January 24, 2012 at 6:08 pm |
    • David in FL

      actually they are building it with profits from their for profit businesses.. lets keep it to the facts, deal?

      January 24, 2012 at 6:11 pm |
    • Doug

      Ridiculous claim.

      January 24, 2012 at 6:11 pm |
    • Reload

      Here are a couple of facts for you:

      The church is putting $2 billion into renovating downtown Salt Lake City. The renovation includes all kinds of buildings, open space, and a downtown park with a creek running through it. Yes, these assets produce revenue and any profits are put back into the church funds. The Mormon church as no professional clergy, unlike most every other church. There are no individuals getting rich of of this. And it is the church's money and they can give the contracts for the renovation to anyone it pleases to.

      January 24, 2012 at 6:41 pm |
    • joe

      Actually the Mormon church originally owned all the property in the area they are renovating, and donated much of it for community use. They are rejuvinating downtown SLC-on their own property.

      January 25, 2012 at 2:10 am |
    • James in UT

      I'm glad the church is renovating. Its providing JOBS. I work at that site

      January 26, 2012 at 1:45 am |
  15. Tim

    I don't know which is the most absurdly bizarre "religion". . . Mormonism or Scientology?

    January 24, 2012 at 5:51 pm |
    • Marv

      Got news for you..they are ALL absurd.

      January 24, 2012 at 5:56 pm |
    • Todd Morgan

      It's bizarre to you because you probably know nothing about it except the distorted lies of anti-mormons. Mormonism is a great religion with a truly unique history. For every negative, biased comment I could easily show 1,000 positive ones. A great family religion where family comes first and everything else is second.

      January 24, 2012 at 5:57 pm |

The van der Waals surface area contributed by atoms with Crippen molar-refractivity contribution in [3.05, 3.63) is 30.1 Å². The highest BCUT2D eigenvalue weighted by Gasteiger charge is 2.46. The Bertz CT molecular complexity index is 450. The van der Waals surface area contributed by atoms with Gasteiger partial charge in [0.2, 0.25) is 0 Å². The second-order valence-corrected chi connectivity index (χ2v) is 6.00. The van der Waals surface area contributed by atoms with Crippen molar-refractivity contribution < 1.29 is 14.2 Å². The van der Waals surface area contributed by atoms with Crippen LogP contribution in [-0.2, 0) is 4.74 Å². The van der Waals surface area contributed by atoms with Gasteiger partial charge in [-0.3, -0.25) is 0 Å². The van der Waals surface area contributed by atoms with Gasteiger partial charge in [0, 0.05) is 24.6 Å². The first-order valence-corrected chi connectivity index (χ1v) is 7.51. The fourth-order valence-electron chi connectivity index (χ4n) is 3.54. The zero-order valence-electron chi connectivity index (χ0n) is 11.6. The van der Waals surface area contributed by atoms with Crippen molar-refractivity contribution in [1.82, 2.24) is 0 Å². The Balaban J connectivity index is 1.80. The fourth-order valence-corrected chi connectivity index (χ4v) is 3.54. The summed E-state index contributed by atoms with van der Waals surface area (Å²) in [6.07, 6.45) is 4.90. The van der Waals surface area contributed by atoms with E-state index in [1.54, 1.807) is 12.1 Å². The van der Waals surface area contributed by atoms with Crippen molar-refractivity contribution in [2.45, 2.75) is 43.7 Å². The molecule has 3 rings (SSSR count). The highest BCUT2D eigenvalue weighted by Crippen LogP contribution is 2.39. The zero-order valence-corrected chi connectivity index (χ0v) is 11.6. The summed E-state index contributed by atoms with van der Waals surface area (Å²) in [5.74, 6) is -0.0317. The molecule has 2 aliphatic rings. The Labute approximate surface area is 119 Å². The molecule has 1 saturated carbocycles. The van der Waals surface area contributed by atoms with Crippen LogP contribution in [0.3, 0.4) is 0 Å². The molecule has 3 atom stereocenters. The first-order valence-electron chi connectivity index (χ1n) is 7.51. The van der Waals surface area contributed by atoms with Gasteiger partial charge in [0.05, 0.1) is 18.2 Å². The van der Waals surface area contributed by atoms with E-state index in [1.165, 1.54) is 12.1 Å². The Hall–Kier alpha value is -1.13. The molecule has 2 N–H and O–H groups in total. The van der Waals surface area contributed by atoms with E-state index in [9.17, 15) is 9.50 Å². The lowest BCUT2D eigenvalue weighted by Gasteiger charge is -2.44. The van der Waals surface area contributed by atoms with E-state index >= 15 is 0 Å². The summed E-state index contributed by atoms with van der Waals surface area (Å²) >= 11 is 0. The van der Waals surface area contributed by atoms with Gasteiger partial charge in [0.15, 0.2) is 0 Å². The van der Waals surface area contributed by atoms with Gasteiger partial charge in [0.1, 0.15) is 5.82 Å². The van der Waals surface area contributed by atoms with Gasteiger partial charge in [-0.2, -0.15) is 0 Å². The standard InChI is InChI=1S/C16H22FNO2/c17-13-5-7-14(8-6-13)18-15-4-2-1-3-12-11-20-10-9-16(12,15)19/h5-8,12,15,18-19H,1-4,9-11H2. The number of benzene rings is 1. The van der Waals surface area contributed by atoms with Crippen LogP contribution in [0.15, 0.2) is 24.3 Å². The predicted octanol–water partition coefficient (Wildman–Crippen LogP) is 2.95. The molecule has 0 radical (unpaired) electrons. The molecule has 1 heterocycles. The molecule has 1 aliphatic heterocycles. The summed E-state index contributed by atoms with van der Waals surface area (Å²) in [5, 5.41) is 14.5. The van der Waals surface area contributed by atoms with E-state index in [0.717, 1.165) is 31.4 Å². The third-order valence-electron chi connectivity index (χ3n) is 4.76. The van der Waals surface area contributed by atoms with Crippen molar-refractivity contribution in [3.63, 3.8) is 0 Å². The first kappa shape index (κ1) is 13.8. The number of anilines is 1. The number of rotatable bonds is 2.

• The Phist

      Todd, so you believe in the golden plates story, right?

      January 24, 2012 at 6:02 pm |
    • Montanamormon

      I will proudly admit that I believe in the "Golden Plates" story.

      January 24, 2012 at 6:55 pm |
  16. Pat

    PLEASE don't tell me that he got a tax deduction for this money and that the mormon church wax exempt from paying taxes on it!!!!!

    January 24, 2012 at 5:51 pm |
    • Cynthia

      All religions do...including the really kooky ones like Scientology. If you don't know that already, that is the best indication of why our country is in the state that it is.
      Signed,
      All religions were created to control peasants

      January 24, 2012 at 6:00 pm |
    • VanHagar

      Alright...we won't tell you that. I'll write it down instead: He did. The church was.

      January 24, 2012 at 6:03 pm |
  17. Bill

    Once a moron always a moron.

    January 24, 2012 at 5:50 pm |
  18. Texas Doc

    How dare you question me. I'm a Cristian!

    January 24, 2012 at 5:48 pm |
    • Todd Morgan

      you follow charlie crist? if you are a christian, then please learn some basic spelling! You can follow him but you can't spell his name?

      January 24, 2012 at 5:59 pm |
    • possum

      You need to learn how to spell.

      January 24, 2012 at 11:19 pm |
    • jeremy

      this just in- christians can't be questioned. why is that Texas Doc? can Christians question others though? I'm pretty sure nobody would back down from a dare to question you.